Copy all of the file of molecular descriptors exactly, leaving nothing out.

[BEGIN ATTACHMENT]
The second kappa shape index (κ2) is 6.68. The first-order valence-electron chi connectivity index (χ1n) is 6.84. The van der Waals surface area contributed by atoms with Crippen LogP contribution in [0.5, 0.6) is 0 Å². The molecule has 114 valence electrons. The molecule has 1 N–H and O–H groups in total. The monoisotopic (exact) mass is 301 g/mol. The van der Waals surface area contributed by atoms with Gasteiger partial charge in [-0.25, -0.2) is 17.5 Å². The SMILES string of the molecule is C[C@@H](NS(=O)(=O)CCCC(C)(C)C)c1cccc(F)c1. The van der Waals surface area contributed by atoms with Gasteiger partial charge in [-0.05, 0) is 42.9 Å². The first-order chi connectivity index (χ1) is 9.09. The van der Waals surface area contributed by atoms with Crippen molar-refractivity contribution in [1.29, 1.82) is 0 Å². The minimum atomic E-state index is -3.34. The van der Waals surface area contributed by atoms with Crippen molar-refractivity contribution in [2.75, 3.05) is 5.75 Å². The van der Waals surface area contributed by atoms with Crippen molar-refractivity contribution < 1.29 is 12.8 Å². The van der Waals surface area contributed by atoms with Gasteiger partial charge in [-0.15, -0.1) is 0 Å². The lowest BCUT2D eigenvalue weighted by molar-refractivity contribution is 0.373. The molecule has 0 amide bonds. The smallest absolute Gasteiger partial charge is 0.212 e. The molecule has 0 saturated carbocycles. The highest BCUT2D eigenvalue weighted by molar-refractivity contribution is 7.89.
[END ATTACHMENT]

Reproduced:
The second kappa shape index (κ2) is 6.68. The first-order valence-electron chi connectivity index (χ1n) is 6.84. The van der Waals surface area contributed by atoms with Crippen LogP contribution in [0.5, 0.6) is 0 Å². The molecule has 114 valence electrons. The molecule has 1 N–H and O–H groups in total. The monoisotopic (exact) mass is 301 g/mol. The van der Waals surface area contributed by atoms with Gasteiger partial charge in [-0.25, -0.2) is 17.5 Å². The SMILES string of the molecule is C[C@@H](NS(=O)(=O)CCCC(C)(C)C)c1cccc(F)c1. The van der Waals surface area contributed by atoms with Gasteiger partial charge in [-0.05, 0) is 42.9 Å². The first-order chi connectivity index (χ1) is 9.09. The van der Waals surface area contributed by atoms with Crippen molar-refractivity contribution in [1.29, 1.82) is 0 Å². The minimum atomic E-state index is -3.34. The van der Waals surface area contributed by atoms with Crippen molar-refractivity contribution in [2.75, 3.05) is 5.75 Å². The van der Waals surface area contributed by atoms with Crippen molar-refractivity contribution < 1.29 is 12.8 Å². The van der Waals surface area contributed by atoms with Gasteiger partial charge in [-0.15, -0.1) is 0 Å². The lowest BCUT2D eigenvalue weighted by molar-refractivity contribution is 0.373. The molecule has 0 amide bonds. The smallest absolute Gasteiger partial charge is 0.212 e. The molecule has 0 saturated carbocycles. The highest BCUT2D eigenvalue weighted by molar-refractivity contribution is 7.89.